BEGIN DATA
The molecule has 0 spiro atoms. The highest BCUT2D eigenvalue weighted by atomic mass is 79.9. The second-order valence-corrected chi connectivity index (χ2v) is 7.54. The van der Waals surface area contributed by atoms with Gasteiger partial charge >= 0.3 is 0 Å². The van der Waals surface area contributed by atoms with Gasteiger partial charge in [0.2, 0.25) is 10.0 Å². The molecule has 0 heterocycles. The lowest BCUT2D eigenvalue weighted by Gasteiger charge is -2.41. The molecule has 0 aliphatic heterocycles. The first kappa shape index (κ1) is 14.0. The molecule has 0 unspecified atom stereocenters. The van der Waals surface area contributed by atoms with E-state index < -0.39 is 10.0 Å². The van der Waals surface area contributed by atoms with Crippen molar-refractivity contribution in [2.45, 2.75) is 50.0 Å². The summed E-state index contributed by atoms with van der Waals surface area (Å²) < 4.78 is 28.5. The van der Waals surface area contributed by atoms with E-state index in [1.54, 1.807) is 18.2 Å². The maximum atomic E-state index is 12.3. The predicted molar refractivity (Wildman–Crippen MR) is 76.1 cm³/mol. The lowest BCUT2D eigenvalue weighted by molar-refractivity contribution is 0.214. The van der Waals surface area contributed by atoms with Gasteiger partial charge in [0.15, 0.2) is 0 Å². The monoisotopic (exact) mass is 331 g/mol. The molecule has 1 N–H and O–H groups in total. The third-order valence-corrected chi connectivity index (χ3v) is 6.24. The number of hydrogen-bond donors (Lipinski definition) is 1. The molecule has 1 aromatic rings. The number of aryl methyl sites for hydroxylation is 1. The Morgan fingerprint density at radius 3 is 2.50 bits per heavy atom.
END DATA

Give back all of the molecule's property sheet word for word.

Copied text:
The molecule has 0 spiro atoms. The highest BCUT2D eigenvalue weighted by atomic mass is 79.9. The second-order valence-corrected chi connectivity index (χ2v) is 7.54. The van der Waals surface area contributed by atoms with Gasteiger partial charge >= 0.3 is 0 Å². The van der Waals surface area contributed by atoms with Gasteiger partial charge in [0.2, 0.25) is 10.0 Å². The molecule has 0 heterocycles. The lowest BCUT2D eigenvalue weighted by Gasteiger charge is -2.41. The molecule has 0 aliphatic heterocycles. The first kappa shape index (κ1) is 14.0. The molecule has 0 unspecified atom stereocenters. The van der Waals surface area contributed by atoms with E-state index < -0.39 is 10.0 Å². The van der Waals surface area contributed by atoms with Crippen molar-refractivity contribution in [2.45, 2.75) is 50.0 Å². The summed E-state index contributed by atoms with van der Waals surface area (Å²) < 4.78 is 28.5. The van der Waals surface area contributed by atoms with E-state index in [1.54, 1.807) is 18.2 Å². The maximum atomic E-state index is 12.3. The predicted molar refractivity (Wildman–Crippen MR) is 76.1 cm³/mol. The lowest BCUT2D eigenvalue weighted by molar-refractivity contribution is 0.214. The van der Waals surface area contributed by atoms with Gasteiger partial charge in [0.15, 0.2) is 0 Å². The monoisotopic (exact) mass is 331 g/mol. The molecule has 1 N–H and O–H groups in total. The third-order valence-corrected chi connectivity index (χ3v) is 6.24. The number of hydrogen-bond donors (Lipinski definition) is 1. The molecule has 1 aromatic rings. The number of aryl methyl sites for hydroxylation is 1. The Morgan fingerprint density at radius 3 is 2.50 bits per heavy atom.